How Getting Married in Las Vegas Began the End of my Relationship

The Signs I Ignored, What I Should’ve Done, and Stuff You Must Consider Before Getting Hitched in Sin City

These things are certain: The sky is blue. Grass is green. And getting married in Las Vegas is a less than good idea.


Despite this hard-learned lesson in common sense, 120,000 folks flock there every year to jump in head first into (what they hope will be) wedded bliss.

Rarely is it that. More often than not, the union doesn’t last long after the couple leaves what happened in Vegas back behind them in Vegas.

My Las Vegas Wedding Story

It rained on that day in July. Of all the times we could’ve gone to the desert to get married, we inadvertently picked the Mojave Desert’s monsoon season! Still, we enjoyed our time there. That was us. We were that kind of couple.

We’d just celebrated our 10th year together, and thought we were sure about what we were getting into – one sure hopes so after a solid decade of living in sin. I thought we knew each other well enough. Then again, how much do you ever really know a person?

It was a cold, rainy day in July in Las Vegas, Nevada. Hell had literally frozen over (well, at least Sin City had).

And despite all of the universe’s efforts to change my mind and head home, I walked through the doors of The Little White Wedding Chapel wearing a huge white poof of a wedding dress and blue Manolos I’d ordered specifically for that day. My groom wore a black pinstriped zoot suit.

Three Factors to Consider Ahead of Your Big Day

1. Use the 60/20 Method for Detecting Weak Areas in Your Relationship

You want my advice? Stop whatever you’re doing right now! Think of all the reasons you not to marry your partner. You have 60 seconds to do so. Go!

Oh, good! You’re back!

In 60 seconds, did you come up with 20 good reasons (and I don’t mean anything like you wish she was shorter, had red hair, etc.) not to get married?

Good reasons include but are not limited to:

  • One of you has massive unpaid debts
  • One of you is a tightwad and the other spends it like there’s a money tree on steroids growing in the backyard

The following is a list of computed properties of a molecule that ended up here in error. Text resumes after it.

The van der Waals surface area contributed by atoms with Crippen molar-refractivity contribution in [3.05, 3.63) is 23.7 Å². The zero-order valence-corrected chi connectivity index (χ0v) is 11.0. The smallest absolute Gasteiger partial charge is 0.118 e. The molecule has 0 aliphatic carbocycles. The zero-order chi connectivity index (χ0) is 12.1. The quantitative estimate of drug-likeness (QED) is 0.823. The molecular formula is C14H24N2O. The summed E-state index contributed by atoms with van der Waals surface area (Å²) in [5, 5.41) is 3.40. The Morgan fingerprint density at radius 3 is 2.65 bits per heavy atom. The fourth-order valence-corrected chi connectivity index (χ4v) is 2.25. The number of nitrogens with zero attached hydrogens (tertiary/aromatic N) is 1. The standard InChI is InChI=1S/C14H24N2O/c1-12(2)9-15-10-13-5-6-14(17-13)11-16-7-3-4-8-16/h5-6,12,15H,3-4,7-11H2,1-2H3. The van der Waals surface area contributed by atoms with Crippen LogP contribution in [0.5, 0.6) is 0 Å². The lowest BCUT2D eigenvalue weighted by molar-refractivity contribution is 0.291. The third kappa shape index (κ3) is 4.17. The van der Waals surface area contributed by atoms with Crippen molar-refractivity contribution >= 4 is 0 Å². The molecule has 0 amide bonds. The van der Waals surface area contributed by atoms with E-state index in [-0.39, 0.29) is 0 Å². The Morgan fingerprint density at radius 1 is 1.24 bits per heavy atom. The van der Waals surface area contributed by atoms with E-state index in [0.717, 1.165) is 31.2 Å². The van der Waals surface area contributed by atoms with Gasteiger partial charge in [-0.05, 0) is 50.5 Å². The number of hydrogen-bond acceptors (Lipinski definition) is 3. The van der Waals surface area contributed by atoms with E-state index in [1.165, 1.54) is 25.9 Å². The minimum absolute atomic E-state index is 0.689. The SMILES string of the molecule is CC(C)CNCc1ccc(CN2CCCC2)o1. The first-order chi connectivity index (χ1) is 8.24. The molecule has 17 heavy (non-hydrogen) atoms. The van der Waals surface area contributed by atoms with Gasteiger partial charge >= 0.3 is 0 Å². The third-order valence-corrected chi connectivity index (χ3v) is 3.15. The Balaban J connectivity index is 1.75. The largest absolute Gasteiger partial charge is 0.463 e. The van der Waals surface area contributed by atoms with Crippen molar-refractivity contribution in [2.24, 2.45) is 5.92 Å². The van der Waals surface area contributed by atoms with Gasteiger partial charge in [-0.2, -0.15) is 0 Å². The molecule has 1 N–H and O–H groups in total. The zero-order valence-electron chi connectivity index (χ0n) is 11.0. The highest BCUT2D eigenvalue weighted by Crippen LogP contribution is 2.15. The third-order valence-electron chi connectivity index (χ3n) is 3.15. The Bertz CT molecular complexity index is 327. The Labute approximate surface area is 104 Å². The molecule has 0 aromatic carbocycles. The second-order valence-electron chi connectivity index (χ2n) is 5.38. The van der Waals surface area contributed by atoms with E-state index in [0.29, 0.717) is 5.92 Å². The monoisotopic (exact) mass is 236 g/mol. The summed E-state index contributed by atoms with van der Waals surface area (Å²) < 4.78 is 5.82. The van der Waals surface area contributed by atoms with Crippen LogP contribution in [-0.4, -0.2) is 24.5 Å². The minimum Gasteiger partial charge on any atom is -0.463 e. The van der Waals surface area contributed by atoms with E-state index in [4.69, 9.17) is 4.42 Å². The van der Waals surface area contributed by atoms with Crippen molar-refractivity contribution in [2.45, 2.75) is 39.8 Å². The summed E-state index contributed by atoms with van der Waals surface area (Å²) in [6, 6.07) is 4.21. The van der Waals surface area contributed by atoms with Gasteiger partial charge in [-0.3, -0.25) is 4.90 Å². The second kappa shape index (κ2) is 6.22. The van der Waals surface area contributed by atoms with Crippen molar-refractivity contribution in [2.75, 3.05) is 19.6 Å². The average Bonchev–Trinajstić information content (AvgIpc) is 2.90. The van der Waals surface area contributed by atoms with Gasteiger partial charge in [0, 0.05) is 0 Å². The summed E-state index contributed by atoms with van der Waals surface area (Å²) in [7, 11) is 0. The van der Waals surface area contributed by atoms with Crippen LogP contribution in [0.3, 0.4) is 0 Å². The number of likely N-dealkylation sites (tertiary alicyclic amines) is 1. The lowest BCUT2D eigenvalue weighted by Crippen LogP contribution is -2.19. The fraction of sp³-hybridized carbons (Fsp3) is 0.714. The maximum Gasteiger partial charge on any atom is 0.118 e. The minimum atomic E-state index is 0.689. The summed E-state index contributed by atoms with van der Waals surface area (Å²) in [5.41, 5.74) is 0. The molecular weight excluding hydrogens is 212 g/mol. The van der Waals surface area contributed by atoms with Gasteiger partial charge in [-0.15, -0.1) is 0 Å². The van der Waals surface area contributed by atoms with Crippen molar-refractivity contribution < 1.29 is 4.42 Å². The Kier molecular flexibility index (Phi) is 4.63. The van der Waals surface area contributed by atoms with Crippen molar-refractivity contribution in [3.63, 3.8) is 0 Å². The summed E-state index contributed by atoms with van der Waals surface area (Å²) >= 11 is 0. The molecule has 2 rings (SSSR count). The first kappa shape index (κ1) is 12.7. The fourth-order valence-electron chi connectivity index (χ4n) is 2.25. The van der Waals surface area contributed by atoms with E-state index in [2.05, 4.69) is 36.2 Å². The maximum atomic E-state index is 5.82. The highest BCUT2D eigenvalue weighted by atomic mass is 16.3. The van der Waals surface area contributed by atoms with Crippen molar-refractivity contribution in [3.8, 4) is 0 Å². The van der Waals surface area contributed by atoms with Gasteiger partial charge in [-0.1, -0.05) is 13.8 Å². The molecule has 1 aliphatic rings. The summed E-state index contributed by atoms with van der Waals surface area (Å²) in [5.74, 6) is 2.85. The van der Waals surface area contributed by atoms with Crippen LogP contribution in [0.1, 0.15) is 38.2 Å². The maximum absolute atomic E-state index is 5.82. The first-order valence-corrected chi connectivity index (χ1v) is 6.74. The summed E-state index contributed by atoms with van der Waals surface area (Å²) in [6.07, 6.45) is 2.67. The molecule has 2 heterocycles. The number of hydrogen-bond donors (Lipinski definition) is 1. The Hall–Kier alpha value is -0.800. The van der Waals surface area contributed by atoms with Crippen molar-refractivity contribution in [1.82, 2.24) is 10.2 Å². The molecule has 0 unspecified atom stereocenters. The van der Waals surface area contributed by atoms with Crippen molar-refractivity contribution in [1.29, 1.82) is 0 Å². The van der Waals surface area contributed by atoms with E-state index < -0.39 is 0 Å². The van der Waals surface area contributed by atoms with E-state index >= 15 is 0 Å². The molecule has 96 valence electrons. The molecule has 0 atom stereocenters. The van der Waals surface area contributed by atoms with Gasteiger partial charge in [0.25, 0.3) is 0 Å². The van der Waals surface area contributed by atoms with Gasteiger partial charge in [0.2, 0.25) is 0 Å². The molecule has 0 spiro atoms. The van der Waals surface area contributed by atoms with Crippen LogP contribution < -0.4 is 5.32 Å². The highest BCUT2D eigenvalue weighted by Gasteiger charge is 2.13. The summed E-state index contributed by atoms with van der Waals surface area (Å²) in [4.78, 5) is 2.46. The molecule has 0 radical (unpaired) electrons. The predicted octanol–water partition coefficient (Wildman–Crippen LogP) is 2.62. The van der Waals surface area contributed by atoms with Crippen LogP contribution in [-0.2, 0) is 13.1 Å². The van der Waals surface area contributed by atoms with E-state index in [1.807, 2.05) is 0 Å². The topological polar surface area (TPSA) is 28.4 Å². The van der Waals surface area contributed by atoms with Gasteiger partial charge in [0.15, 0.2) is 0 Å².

• You haven’t yet laid out a financial plan for the marriage
  • There are children involved, and you aren’t sure how they’ll feel about becoming a blended family
  • You haven’t worked out permanent living arrangements
  • Whether only once or a hundred times, you’ve been unfaithful
  • You suspect she might have been unfaithful
  • You’re waiting until after the wedding to introduce her to your friends/family
  • You’re marrying in secret

If you came up with 20 reasons (consider 18 reasons to be a lot) in 60 seconds, sit her down. Give her the rundown, and wait for her to do the same.

If she does, you’ll have to work on repairing the relationship before getting married in Las Vegas or anywhere else for that matter.

If she doesn’t, ask her about your concerns. If she doesn’t offer up answers or if a fight ensues, give it time. Talk it out later. But whatever you do, don’t say your I Dos until you get all of it out and you both feel good about the aftermath.

You might not ever get there, but trust me, ending a relationship before walking down the aisle is much easier than dealing with the mind fuckery of divorce.

2. Pay Attention to Ominous Signs and Omens

I’m not someone who believes in superstition. Once upon a time, I was following my dreams of becoming a cardiothoracic surgeon. In short, I love science. I trust what I see, what I can prove.

While I’m not someone who avoids walking under ladders or kicking gently nudging a black cat out of my way with my Chuck Taylors to get where I gotta go, I would swear to you that when I think back on it, I distinctly remember signs, omens maybe, telling me the whole thing was a bad idea.

Although subtle, they were clear enough for me to notice in the moment. Instead of thinking about what these strange (perhaps coincidental) occurrences meant, I explained them away as regular happenings in causality. Here are a few:

  • I found my first gray hair ever the morning of my wedding day. Crazy, eh?
  • He and I forgot our wedding rings when we left the house. We realized it several hours into the trip. We thought about doing it without them but instead headed back home to pick them up before heading out again.
  • It poured down rain and hail the entire time we were there. Mind you, it’s literally…a desert, the Mojave Desert!
  • My shoes didn’t fit well and every step I took hurt like hell. If that’s not an obvious Hello! Maybe you should think this one through, ol’girl!! I don’t know what is!

Challenges happen. Ish happens. It’s inevitable. And weddings are the perfect breeding ground for ish to happen. If your Las Vegas wedding is met with a challenge or two, don’t take it to heart.